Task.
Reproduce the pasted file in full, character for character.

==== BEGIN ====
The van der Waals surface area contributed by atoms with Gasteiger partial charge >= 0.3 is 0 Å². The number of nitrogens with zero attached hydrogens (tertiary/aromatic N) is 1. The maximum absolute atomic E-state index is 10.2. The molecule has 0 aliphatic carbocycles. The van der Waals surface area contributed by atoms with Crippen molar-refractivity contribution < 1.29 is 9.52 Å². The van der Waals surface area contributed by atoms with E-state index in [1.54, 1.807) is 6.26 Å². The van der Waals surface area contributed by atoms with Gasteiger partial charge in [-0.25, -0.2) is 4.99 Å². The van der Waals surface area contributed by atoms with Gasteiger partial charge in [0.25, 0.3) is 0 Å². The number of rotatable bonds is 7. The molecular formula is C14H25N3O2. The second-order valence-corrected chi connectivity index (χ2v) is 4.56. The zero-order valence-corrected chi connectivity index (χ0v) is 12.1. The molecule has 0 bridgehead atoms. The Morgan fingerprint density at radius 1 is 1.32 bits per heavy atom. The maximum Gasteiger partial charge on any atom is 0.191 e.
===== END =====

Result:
The van der Waals surface area contributed by atoms with Gasteiger partial charge >= 0.3 is 0 Å². The number of nitrogens with zero attached hydrogens (tertiary/aromatic N) is 1. The maximum absolute atomic E-state index is 10.2. The molecule has 0 aliphatic carbocycles. The van der Waals surface area contributed by atoms with Crippen molar-refractivity contribution < 1.29 is 9.52 Å². The van der Waals surface area contributed by atoms with E-state index in [1.54, 1.807) is 6.26 Å². The van der Waals surface area contributed by atoms with Gasteiger partial charge in [-0.25, -0.2) is 4.99 Å². The van der Waals surface area contributed by atoms with Gasteiger partial charge in [0.25, 0.3) is 0 Å². The number of rotatable bonds is 7. The molecular formula is C14H25N3O2. The second-order valence-corrected chi connectivity index (χ2v) is 4.56. The zero-order valence-corrected chi connectivity index (χ0v) is 12.1. The molecule has 0 bridgehead atoms. The Morgan fingerprint density at radius 1 is 1.32 bits per heavy atom. The maximum Gasteiger partial charge on any atom is 0.191 e.